- Tang Wei, Park Hae-Il
- October 17th 2022
- Park Chan-Wook
Decision to Leave is the 18th feature film from prestige Korean director Park Chan-wook.
Decision follows an insomniac detective Hae-Jun, who becomes transfixed by Seo-Rae, the alluring prime suspect of a cliff-side murder case.
It’s a visionary work of neo-noir that spotlights the obsessive-romantic undertones of the detective genre and mocks the conceit of mystery.
There is no whodunnit. To investigate is simply to know another. The protagonist knows our beautiful stranger is guilty, he just refuses to believe it.
It lays bare what noir investigation actually is, fanatical obsession, and it does it with sickening clarity.
As a director, Park is at his formalist peak. While many legacy directors are only becoming more self-indulgent this deep into their respective careers (Tarantino, Wes Anderson, Scorsese, Wright), Decision is refreshingly succinct, but no less stylish.
Park’s camera weaves through impossible space, surprises you with interesting POVs, slides perfectly from one modular space to another, and strings it together with immaculate rhythm.
The sound work is unparalleled, capturing subtleties I’m not used to hearing. Tiny gestures that other films would ignore, have a real presence in the mix, and the result is a deeply satisfyingly tactile experience. Breath on a water droplet, three bouncing dots on a messaging app, the crunch of a pomegranate.
It’s hard to explain if you haven’t seen it, but Decision feels tangibly neat. Every sequence is worthy of an r/oddlysatisfying post.
It flows so effortlessly it’s hard to tell where scenes start and end – flashy, yet unpretentious, showing only what is interesting and cutting everything else.
Scenes that would take minutes in other films are captured in seconds. It’s extremely delicate, consumed by small details, yet flowing effortlessly.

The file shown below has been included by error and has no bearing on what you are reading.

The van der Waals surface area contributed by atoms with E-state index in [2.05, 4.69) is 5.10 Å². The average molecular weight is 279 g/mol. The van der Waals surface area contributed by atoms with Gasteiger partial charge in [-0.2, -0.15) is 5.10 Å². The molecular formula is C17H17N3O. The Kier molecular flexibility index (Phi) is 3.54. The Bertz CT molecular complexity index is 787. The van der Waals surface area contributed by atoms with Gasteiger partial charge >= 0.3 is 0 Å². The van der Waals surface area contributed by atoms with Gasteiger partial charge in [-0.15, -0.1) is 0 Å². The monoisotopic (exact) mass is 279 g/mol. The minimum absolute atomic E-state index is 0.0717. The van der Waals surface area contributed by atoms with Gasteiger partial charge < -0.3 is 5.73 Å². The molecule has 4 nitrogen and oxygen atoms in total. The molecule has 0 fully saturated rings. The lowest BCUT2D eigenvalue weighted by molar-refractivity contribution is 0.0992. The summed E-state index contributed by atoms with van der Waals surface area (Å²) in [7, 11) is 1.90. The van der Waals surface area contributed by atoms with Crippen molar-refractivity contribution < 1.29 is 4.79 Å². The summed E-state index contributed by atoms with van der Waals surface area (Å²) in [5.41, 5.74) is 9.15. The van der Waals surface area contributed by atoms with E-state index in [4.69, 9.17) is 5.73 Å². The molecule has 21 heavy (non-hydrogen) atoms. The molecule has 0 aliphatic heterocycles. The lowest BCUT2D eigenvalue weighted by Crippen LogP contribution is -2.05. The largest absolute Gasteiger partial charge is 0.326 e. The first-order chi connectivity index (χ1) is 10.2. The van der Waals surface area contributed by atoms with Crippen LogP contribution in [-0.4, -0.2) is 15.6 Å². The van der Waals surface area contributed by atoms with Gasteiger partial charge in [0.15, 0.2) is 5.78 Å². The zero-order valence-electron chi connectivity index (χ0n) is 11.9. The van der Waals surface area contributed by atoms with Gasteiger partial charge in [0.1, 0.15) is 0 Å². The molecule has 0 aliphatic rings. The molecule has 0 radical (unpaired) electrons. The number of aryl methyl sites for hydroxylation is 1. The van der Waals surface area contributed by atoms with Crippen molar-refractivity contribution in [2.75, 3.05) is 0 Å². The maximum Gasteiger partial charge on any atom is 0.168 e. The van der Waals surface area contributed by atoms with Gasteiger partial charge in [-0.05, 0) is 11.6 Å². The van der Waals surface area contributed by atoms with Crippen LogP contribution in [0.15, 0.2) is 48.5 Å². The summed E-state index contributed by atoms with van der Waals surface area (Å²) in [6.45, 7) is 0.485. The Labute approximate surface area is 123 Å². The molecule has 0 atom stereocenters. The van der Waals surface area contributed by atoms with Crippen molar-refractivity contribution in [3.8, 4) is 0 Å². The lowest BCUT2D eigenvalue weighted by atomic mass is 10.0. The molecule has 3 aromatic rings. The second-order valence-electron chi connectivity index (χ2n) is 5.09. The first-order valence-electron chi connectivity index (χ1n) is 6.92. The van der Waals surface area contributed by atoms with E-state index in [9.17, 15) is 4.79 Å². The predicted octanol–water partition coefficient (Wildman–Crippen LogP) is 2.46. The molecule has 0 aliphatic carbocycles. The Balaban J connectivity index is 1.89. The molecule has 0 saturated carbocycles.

Decision is a marvel of engineering, striking an impossible balance between lavish form and economised story. It’s ornate, but it feels delightfully simple.
It’s the inverse of Park’s previous film The Handmaiden. Where Handmaiden is immensely horny, indulgent, and hopeful, Decision is hideously chaste, lean, and cynical. It’s a great companion piece in this sense, having the power to ironise The Handmaiden, to make it camp. They would pair beautifully for a late night double-bill.
Park’s directorial flare makes for a fascinating take on Hitchcockian voyeurism.
For these characters, it’s a fact of reality, as natural as drawing breath. It happens all too easily, as if it’s an expectation.
It’s as much about becoming your subject, of sharing a life with them, as it is about observing them. It’s romantic, companionate, as much as it is obsessive.
There’s a wonderful nuance to the spiralling games of performance and spectatorship played by our leads, and the tension they share is palpable, compellingly ugly.
Park expresses these ideas with fantastic visual ambition, really pushing the motifs of earth and water, eyes and seeing, imitation, the ever-presence of technology. Phones are essential to the film’s language.
Without spoiling anything, they explore a medium which is the message element of the relationship, bridging the language barrier between our Korean protagonist and Chinese love-interest, while generating a malevolent permanence to our character’s words.
Where many directors have struggled to meld the written world of the phone with the visual dialect of film, Park has some genius ways of integrating the two. Shots framed from inside the protagonist’s phone are an especially nice touch.
I have much left to unpack on repeat viewings, but I’m left with the overwhelming feeling this might be one of Park’s best movies.
It’s so utterly rich in everything it attempts, so imaginative, so effortlessly funny, so casually crushing.
Few films have left me with the profoundly defeating sense that the wanting is always better than the having.